CONTINUATION OF LESSON 1
HOMEWORK AND EXTRAS
Let me introduce you to a lovely little document called genkoyoushi. This is a type of Japanese paper used for writing vertically.
Print out the genkoyoushi 6 times (front and back to save paper).
Per side, practice one hiragana character.
Example: あ on one side, い on the other, う one one side, え on the other, and お on one side (This should leave you with one side left).
On the last genkoyoushi practice your kanji. Since there are 3 kanji, use one column per kanji to practice writing them. With the spare columns, use it for whichever character (kanji or hiragana) that you are still having trouble with.
Learn the meanings of each kanji (kun-yomi and on-yomi + translation).
Read the conversational pieces out loud. For now, try to sound out each letter.
Learn the pieces and their translations.
Learn what to, ya and ka mean.
Extra credit: Practice writing the sentences (in the Grammar post) in hiragana and katakana. This helps you learn the kana a lot better.
QUIZZES, TESTS & EXTRA
If you are interested in challenging yourself and adding a bit of motivation to your studying, send us a request through our e-mail for a quiz (short) or a test (long).
It's always nice to receive a good grade for your hard work and it motivates you to learn more.
As for the extras, we will be posting crossword puzzles, wordsearch, etc. at a later time, but if you are interested in having them right away, send us a request through our e-mail address.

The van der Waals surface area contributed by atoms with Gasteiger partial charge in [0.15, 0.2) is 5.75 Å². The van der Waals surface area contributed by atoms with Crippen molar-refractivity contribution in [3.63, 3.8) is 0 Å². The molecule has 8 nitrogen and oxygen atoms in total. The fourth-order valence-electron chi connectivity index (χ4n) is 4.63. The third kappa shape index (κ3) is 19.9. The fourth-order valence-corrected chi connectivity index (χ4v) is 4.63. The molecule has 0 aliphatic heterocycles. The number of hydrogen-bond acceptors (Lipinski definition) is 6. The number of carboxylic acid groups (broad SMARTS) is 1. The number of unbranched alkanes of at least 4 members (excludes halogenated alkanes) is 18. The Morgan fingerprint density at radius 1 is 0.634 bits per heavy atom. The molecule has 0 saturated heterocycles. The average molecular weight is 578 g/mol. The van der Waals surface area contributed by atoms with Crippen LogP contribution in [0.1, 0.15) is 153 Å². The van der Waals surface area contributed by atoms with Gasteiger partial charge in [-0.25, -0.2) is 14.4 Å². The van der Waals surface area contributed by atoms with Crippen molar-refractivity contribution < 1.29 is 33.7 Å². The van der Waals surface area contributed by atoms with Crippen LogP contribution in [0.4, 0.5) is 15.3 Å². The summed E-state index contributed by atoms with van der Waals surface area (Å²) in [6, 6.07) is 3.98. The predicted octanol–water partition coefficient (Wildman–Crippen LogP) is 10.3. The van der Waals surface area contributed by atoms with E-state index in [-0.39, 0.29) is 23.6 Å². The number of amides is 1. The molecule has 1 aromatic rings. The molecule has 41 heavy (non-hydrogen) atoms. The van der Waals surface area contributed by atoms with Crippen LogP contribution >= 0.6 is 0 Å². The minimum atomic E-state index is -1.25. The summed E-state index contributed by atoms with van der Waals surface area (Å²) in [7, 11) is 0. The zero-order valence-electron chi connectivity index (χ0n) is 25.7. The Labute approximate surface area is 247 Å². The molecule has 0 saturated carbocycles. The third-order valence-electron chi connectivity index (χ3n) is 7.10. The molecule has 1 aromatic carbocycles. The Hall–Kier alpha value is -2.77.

COMING SOON: we will be posting a downloadable version of Lesson 1! So you can have an easier time if you want to print out your lessons.
1 Question: Why are we only learning hiragana?
Answer: At this point in time, we'll only be learning hiragana (not katakana) because for beginners, if you want to read Japanese, hiragana is what's most important to learn right now.
Do you remember when you were young, you learned block letters first and then cursive came later? That's because the block letters were most important. You can't read without knowing them. It's the same with hiragana. Katakana is important, but we'll leave that for later since we can be mostly literate in Japanese with just hiragana.
2 Question: What's this long sentence even mean?
The romaji of this sentence is:
Iu made mo nai koto desu ga, kono kaisha no keiei-joutai wa, kanari akka shite imasu.
Needless to say [it goes without saying that], this company's operations have deteriorated considerably.
ANY MORE QUESTIONS? Confused about certain parts, don't know how to pronounce certain words, want to know more? Then just send us an e-mail to firstname.lastname@example.org. We'll try to get back to you as soon as we can.